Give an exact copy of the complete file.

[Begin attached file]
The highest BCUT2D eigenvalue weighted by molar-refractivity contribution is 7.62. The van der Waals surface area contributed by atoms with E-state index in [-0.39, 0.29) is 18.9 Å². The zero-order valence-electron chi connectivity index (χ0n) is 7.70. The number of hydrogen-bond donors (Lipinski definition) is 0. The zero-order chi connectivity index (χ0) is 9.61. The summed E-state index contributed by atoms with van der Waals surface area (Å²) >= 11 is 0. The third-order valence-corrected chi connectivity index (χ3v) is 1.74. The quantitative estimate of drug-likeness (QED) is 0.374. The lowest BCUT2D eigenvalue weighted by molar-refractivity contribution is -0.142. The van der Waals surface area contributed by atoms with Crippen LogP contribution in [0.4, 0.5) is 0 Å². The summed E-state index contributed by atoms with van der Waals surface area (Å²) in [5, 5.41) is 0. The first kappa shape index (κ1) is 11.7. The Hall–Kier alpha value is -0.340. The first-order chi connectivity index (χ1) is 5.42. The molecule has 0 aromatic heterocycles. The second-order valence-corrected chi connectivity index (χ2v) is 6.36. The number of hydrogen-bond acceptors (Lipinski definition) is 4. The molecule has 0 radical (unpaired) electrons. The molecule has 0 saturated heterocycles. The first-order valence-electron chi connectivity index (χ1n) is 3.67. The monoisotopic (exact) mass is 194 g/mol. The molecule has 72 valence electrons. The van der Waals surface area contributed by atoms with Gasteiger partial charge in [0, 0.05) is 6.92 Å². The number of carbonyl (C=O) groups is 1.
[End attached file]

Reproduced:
The highest BCUT2D eigenvalue weighted by molar-refractivity contribution is 7.62. The van der Waals surface area contributed by atoms with E-state index in [-0.39, 0.29) is 18.9 Å². The zero-order valence-electron chi connectivity index (χ0n) is 7.70. The number of hydrogen-bond donors (Lipinski definition) is 0. The zero-order chi connectivity index (χ0) is 9.61. The summed E-state index contributed by atoms with van der Waals surface area (Å²) >= 11 is 0. The third-order valence-corrected chi connectivity index (χ3v) is 1.74. The quantitative estimate of drug-likeness (QED) is 0.374. The lowest BCUT2D eigenvalue weighted by molar-refractivity contribution is -0.142. The van der Waals surface area contributed by atoms with Crippen LogP contribution in [0.4, 0.5) is 0 Å². The summed E-state index contributed by atoms with van der Waals surface area (Å²) in [5, 5.41) is 0. The first kappa shape index (κ1) is 11.7. The Hall–Kier alpha value is -0.340. The first-order chi connectivity index (χ1) is 5.42. The molecule has 0 aromatic heterocycles. The second-order valence-corrected chi connectivity index (χ2v) is 6.36. The number of hydrogen-bond acceptors (Lipinski definition) is 4. The molecule has 0 radical (unpaired) electrons. The molecule has 0 saturated heterocycles. The first-order valence-electron chi connectivity index (χ1n) is 3.67. The monoisotopic (exact) mass is 194 g/mol. The molecule has 72 valence electrons. The van der Waals surface area contributed by atoms with Gasteiger partial charge in [0, 0.05) is 6.92 Å². The number of carbonyl (C=O) groups is 1.